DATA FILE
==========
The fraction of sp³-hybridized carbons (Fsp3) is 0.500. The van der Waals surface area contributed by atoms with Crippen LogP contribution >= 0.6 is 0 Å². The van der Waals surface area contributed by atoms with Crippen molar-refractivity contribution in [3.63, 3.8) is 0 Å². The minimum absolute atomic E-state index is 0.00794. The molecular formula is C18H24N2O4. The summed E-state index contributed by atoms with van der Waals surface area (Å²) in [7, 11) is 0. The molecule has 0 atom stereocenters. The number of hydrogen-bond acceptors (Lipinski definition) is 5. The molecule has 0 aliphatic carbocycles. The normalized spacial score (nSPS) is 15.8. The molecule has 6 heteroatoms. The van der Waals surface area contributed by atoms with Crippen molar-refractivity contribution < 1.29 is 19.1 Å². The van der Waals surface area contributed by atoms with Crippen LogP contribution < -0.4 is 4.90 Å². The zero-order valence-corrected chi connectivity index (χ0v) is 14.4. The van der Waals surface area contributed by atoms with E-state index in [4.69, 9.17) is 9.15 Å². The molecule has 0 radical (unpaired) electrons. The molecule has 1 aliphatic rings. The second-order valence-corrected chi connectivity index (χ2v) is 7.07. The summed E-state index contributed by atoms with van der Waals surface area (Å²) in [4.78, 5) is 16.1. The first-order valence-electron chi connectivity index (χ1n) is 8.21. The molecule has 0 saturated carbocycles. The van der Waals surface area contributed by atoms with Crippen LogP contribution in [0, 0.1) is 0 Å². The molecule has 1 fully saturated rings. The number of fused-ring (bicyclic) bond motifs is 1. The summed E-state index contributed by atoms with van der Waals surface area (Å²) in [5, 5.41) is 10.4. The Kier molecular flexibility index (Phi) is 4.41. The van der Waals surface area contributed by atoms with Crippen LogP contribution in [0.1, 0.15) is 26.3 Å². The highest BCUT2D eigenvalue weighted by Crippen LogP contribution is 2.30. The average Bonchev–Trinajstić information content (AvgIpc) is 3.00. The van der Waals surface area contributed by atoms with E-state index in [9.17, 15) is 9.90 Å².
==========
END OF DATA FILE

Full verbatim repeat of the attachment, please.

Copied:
The fraction of sp³-hybridized carbons (Fsp3) is 0.500. The van der Waals surface area contributed by atoms with Crippen LogP contribution >= 0.6 is 0 Å². The van der Waals surface area contributed by atoms with Crippen molar-refractivity contribution in [3.63, 3.8) is 0 Å². The minimum absolute atomic E-state index is 0.00794. The molecular formula is C18H24N2O4. The summed E-state index contributed by atoms with van der Waals surface area (Å²) in [7, 11) is 0. The molecule has 0 atom stereocenters. The number of hydrogen-bond acceptors (Lipinski definition) is 5. The molecule has 0 aliphatic carbocycles. The normalized spacial score (nSPS) is 15.8. The molecule has 6 heteroatoms. The van der Waals surface area contributed by atoms with Crippen molar-refractivity contribution < 1.29 is 19.1 Å². The van der Waals surface area contributed by atoms with Crippen LogP contribution < -0.4 is 4.90 Å². The zero-order valence-corrected chi connectivity index (χ0v) is 14.4. The van der Waals surface area contributed by atoms with E-state index in [4.69, 9.17) is 9.15 Å². The molecule has 0 radical (unpaired) electrons. The molecule has 1 aliphatic rings. The second-order valence-corrected chi connectivity index (χ2v) is 7.07. The summed E-state index contributed by atoms with van der Waals surface area (Å²) in [4.78, 5) is 16.1. The first-order valence-electron chi connectivity index (χ1n) is 8.21. The molecule has 0 saturated carbocycles. The van der Waals surface area contributed by atoms with Crippen LogP contribution in [0, 0.1) is 0 Å². The molecule has 1 fully saturated rings. The number of fused-ring (bicyclic) bond motifs is 1. The summed E-state index contributed by atoms with van der Waals surface area (Å²) in [5, 5.41) is 10.4. The Kier molecular flexibility index (Phi) is 4.41. The van der Waals surface area contributed by atoms with Crippen LogP contribution in [0.1, 0.15) is 26.3 Å². The highest BCUT2D eigenvalue weighted by Crippen LogP contribution is 2.30. The average Bonchev–Trinajstić information content (AvgIpc) is 3.00. The van der Waals surface area contributed by atoms with E-state index in [9.17, 15) is 9.90 Å².